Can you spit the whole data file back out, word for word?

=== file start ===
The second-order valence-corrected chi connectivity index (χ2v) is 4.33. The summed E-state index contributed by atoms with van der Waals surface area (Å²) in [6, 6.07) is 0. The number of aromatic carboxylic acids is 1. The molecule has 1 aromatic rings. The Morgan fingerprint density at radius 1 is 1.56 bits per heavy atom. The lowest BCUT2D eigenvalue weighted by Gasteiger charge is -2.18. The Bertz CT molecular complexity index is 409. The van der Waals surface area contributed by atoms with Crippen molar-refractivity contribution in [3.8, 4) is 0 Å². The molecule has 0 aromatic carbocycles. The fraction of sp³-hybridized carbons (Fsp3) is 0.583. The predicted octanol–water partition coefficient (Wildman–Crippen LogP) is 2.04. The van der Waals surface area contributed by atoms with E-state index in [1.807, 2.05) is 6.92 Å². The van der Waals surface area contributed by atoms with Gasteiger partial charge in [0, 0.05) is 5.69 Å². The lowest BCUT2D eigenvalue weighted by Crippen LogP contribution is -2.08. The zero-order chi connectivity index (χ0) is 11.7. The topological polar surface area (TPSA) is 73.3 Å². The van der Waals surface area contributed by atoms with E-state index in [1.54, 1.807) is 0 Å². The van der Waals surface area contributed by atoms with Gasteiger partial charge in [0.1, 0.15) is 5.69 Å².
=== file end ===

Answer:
The second-order valence-corrected chi connectivity index (χ2v) is 4.33. The summed E-state index contributed by atoms with van der Waals surface area (Å²) in [6, 6.07) is 0. The number of aromatic carboxylic acids is 1. The molecule has 1 aromatic rings. The Morgan fingerprint density at radius 1 is 1.56 bits per heavy atom. The lowest BCUT2D eigenvalue weighted by Gasteiger charge is -2.18. The Bertz CT molecular complexity index is 409. The van der Waals surface area contributed by atoms with Crippen molar-refractivity contribution in [3.8, 4) is 0 Å². The molecule has 0 aromatic carbocycles. The fraction of sp³-hybridized carbons (Fsp3) is 0.583. The predicted octanol–water partition coefficient (Wildman–Crippen LogP) is 2.04. The van der Waals surface area contributed by atoms with E-state index in [1.807, 2.05) is 6.92 Å². The van der Waals surface area contributed by atoms with Gasteiger partial charge in [0, 0.05) is 5.69 Å². The lowest BCUT2D eigenvalue weighted by Crippen LogP contribution is -2.08. The zero-order chi connectivity index (χ0) is 11.7. The topological polar surface area (TPSA) is 73.3 Å². The van der Waals surface area contributed by atoms with E-state index in [1.54, 1.807) is 0 Å². The van der Waals surface area contributed by atoms with Gasteiger partial charge in [0.1, 0.15) is 5.69 Å².